An integrated framework for understanding the driving forces behind non-sequential process of internationalisation among firms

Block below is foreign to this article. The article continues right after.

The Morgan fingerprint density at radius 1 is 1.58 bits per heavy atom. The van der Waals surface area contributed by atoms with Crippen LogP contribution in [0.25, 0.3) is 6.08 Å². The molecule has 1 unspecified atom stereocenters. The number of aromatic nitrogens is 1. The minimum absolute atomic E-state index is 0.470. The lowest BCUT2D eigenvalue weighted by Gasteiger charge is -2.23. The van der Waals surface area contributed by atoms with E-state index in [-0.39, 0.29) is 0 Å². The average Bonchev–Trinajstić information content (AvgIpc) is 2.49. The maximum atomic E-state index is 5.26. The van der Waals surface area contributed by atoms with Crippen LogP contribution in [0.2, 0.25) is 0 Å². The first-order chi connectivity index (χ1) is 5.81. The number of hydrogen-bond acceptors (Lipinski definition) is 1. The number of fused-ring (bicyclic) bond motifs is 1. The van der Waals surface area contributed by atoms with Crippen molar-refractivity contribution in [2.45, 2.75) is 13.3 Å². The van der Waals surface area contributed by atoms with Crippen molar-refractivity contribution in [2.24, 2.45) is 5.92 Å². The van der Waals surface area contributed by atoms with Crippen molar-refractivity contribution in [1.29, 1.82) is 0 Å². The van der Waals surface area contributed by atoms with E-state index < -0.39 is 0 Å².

Purpose ‐ Is non-sequential internationalization process solely technology enabled or a product of mutually interdependent forces? This paper aims to show that even though the sequential approach in the process model is intuitively appealing, not all firms follow such a path. Hence, integrated framework to explain how the international market entry process has changed with respect to the sequential approach is presented. Design/methodology/approach ‐ The data banks of the Swedish Trade Council and the Chambers of Commerce are used to identify small and medium-sized enterprises (SMEs) with between 50 and 250 employees (in compliance with European Union's definition of SMEs). Data are collected through the use of questionnaires and in-depth interviews from 60 Swedish SMEs operating in other countries and foreign SMEs operating in Sweden that tends not to develop in incremental stages with respect to their international. Findings ‐ Some of the findings are: that the sequential model is by no means reflective of, or appropriate for all firms' approaches to international business; the usefulness gained by using an international network approach to study the international activity of a firm; and the interplay between the identified driving forces behind a non-sequential internationalization process. Research limitations/implications ‐ Even though market entry patterns of firms investigated demonstrate a non-sequential internationalization process, they are still within the general theoretical framework where the basic assumption of the sequential internationalization model can maintain its validity. Firms are indeed exposed to irrecoverable transaction costs that hamper their behaviours and complicate export supply responses in international markets. However, the magnitude of the costs and speed of internationalization is dependent on the ability of the firms to take advantage of the enablers of non-sequential internationalization pattern. This is particularly important for firms to and from developing countries and emerging markets and their propensities to succeed in their internationalization endeavours. Originality/value ‐ Knowledge acquired from the empirical study of firms that tend not to develop in incremental stages with respect to their international activities, and therefore start international activities by entering very distant markets and multiple countries right from birth without prior experience, is used to develop an integrated framework which aptly depicts that non-sequential internationalization process is not solely enabled by technology, as commonly envisaged in literature, but a product of mutually interdependent forces. Consequently, this study provides a holistic view on the driving forces behind the rapid internationalization process encountered by many SMEs today.